Clouded readings of EPA study of Dimock water, featured in ‘Gasland’
Environmental Protection Agency reports recently obtained by several Pennsylvania families who feared their well water was polluted by natural gas drilling appear to contradict the agency’s original statement late last week that the water was safe to drink, according to the investigative website ProPublica and the environmental group Water Defense.
A week ago, the EPA said that tests of the well water of 11 families in Dimock, Pa., out of a total of 60 the agency said it would analyze “did not show levels of contamination that could present a health concern.”
Starting in 2009, some residents of Dimock, a small town in northeastern Pennsylvania, have complained that their well water turned cloudy and foul-smelling after an oil and gas company drilled for gas using hydraulic fracturing, a controversial extraction technique that involves shooting underground water and sand laced with chemicals to unlock reservoirs of fossil fuels.
The families recently received more detailed summaries of the tests from the EPA that seem to belie the agency’s initial assertion that the water was not significantly contaminated. Six families shared their EPA reports with Josh Fox, the Pennsylvania-based director of the Oscar-nominated documentary, “Gasland,” who, in turn, relayed the data to Water Defense and ProPublica. The organizations asked four outside scientists to review the test results.
The outside analysis found high levels of methane or chemicals in the water of all the families, Water Defense said. The water of four of the six families had methane levels in excess of Pennsylvania’s threshold for mitigation efforts. One of the reports “showed methane levels seven times” the state limit and nearly twice “the EPA’s less stringent standard,” according to ProPublica.
Methane in itself isn’t considered toxic. But concentrations of it in enclosed spaces raise the risk of explosions.
“The data is consistent with EPA’s assertion that no substances were found at levels exceeding drinking water standards,” said George Stark, a spokesman for Cabot Oil & Gas, which drilled the Dimock wells. “As to the other substances ProPublica cites, there are currently no drinking water standards for these substances. It is important to note that there is still nothing in this data or elsewhere that indicates that these substances are related in any way to Cabot’s operations.”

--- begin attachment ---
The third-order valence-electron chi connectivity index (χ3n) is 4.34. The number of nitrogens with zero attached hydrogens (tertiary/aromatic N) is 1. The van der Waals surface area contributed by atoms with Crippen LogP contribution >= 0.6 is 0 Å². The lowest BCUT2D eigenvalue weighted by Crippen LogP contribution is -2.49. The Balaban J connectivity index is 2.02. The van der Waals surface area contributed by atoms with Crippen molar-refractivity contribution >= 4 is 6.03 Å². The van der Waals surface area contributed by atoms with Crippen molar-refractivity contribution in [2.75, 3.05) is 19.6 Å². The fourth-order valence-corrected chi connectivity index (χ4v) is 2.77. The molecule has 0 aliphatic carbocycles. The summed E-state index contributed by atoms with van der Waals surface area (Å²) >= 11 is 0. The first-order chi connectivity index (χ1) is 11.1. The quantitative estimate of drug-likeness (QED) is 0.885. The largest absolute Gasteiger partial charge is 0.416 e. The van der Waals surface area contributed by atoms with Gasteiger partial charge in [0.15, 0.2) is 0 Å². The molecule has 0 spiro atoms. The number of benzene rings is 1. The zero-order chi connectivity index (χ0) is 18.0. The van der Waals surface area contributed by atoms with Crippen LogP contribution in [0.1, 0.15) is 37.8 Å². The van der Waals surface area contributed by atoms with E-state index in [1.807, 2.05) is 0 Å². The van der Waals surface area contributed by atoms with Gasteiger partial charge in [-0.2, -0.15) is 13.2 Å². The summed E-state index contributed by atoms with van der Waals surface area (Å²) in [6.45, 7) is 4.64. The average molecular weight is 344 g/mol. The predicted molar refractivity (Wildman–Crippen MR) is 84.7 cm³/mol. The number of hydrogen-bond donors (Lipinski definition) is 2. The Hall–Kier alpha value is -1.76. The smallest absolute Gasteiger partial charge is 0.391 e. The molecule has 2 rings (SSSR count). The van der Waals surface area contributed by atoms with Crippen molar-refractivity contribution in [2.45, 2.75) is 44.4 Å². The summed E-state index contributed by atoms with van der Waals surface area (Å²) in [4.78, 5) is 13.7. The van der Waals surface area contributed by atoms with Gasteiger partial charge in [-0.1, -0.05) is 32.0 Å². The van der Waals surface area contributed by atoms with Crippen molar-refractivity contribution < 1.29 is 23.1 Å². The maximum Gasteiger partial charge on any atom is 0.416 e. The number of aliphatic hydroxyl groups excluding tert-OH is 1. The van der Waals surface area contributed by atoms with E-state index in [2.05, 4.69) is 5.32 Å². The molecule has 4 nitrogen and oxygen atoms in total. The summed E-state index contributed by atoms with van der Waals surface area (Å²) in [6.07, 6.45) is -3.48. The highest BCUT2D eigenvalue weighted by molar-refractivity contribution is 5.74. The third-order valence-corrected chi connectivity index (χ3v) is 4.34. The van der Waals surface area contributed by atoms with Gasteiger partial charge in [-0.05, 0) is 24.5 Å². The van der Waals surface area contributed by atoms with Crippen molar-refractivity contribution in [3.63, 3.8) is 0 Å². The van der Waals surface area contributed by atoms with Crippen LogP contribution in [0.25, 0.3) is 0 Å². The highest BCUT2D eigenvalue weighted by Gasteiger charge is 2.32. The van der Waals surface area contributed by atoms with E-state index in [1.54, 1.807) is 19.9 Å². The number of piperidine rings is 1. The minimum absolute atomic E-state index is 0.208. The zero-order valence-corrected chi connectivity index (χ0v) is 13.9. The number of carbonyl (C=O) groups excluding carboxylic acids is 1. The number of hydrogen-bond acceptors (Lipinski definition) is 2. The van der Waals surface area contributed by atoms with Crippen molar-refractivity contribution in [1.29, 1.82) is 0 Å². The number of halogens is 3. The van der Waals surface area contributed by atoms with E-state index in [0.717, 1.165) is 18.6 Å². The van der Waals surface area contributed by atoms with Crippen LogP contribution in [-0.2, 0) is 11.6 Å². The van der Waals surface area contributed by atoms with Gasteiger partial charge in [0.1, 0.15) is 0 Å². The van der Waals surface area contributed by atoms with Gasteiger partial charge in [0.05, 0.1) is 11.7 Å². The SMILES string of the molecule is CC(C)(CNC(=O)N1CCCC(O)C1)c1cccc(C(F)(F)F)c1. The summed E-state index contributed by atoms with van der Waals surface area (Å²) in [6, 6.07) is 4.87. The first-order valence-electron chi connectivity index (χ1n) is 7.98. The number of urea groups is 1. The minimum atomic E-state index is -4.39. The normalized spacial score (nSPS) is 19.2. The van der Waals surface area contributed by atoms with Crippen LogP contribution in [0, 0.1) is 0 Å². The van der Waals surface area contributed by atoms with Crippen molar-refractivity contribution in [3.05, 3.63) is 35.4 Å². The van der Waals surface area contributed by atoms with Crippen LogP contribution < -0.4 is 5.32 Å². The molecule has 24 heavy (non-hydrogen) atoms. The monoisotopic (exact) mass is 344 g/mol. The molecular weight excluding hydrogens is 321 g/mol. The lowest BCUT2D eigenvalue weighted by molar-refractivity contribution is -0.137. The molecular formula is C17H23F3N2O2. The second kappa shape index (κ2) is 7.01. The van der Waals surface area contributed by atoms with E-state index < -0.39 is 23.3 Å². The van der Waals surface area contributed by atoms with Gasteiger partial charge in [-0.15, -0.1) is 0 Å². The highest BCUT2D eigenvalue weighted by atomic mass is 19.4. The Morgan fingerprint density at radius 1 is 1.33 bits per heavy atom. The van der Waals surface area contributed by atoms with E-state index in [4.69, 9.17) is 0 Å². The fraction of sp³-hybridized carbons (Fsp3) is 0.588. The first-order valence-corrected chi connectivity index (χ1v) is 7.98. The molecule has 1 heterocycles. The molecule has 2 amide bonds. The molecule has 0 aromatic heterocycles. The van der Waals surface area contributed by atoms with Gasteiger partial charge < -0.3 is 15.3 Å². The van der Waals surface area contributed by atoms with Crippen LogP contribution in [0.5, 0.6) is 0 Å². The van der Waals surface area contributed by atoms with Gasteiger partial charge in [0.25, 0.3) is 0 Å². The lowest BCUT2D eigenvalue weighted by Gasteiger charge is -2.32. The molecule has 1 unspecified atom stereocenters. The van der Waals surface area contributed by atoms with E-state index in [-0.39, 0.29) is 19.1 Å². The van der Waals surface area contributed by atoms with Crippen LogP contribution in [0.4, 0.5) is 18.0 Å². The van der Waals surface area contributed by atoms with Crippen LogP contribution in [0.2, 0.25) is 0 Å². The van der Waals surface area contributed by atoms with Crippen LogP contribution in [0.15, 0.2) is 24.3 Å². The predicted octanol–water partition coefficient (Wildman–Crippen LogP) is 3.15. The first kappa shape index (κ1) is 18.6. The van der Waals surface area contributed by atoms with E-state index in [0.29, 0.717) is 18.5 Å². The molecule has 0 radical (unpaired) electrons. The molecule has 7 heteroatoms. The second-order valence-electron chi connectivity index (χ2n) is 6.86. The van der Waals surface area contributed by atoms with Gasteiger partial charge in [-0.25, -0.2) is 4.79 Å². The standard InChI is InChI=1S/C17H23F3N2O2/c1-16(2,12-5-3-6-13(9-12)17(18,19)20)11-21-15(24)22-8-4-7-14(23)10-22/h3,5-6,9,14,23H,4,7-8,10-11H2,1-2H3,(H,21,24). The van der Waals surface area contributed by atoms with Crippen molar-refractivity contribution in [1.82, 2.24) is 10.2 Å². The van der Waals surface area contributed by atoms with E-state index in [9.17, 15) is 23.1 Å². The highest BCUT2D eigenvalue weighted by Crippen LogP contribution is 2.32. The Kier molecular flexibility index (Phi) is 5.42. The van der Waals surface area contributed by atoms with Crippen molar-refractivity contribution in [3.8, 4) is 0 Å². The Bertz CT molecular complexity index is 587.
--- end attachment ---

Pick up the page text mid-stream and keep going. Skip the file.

The EPA did not answer requests for comment.
The tests also showed that the methane was accompanied by the gas ethane, which the experts said indicated that the methane may have come from a deep underground reservoir that was drilled and not from surface sources.
“Among the other substances detected at low levels in Dimock’s water are a suite of chemicals known to come from some sort of hydrocarbon substance, such as diesel fuel or roofing tar. They include anthracene, fluoranthene, pyrene and benzo(a)pyrene – all substances described by a branch of the Centers for Disease Control and Prevention as cancer-causing even in very small amounts,” the ProPublica review of the EPA reports found.
Another host of chemicals detected by the water testing has not been evaluated by the federal government for the risks they might pose to human health.
In its statement last week, EPA said it did find that six of the 11 homes had “sodium, methane, chromium or bacteria” in their well water but that concentrations were all “within the safe range for drinking water.” The sampling results also found low levels of arsenic in the water of two homes, which will be retested.
The EPA cautioned that the sampling was meant to determine the presence of contamination, not the viability of fracking. “EPA has not done any detailed review to determine the cause” of the water problems in Dimock, the agency said in response to questions last week.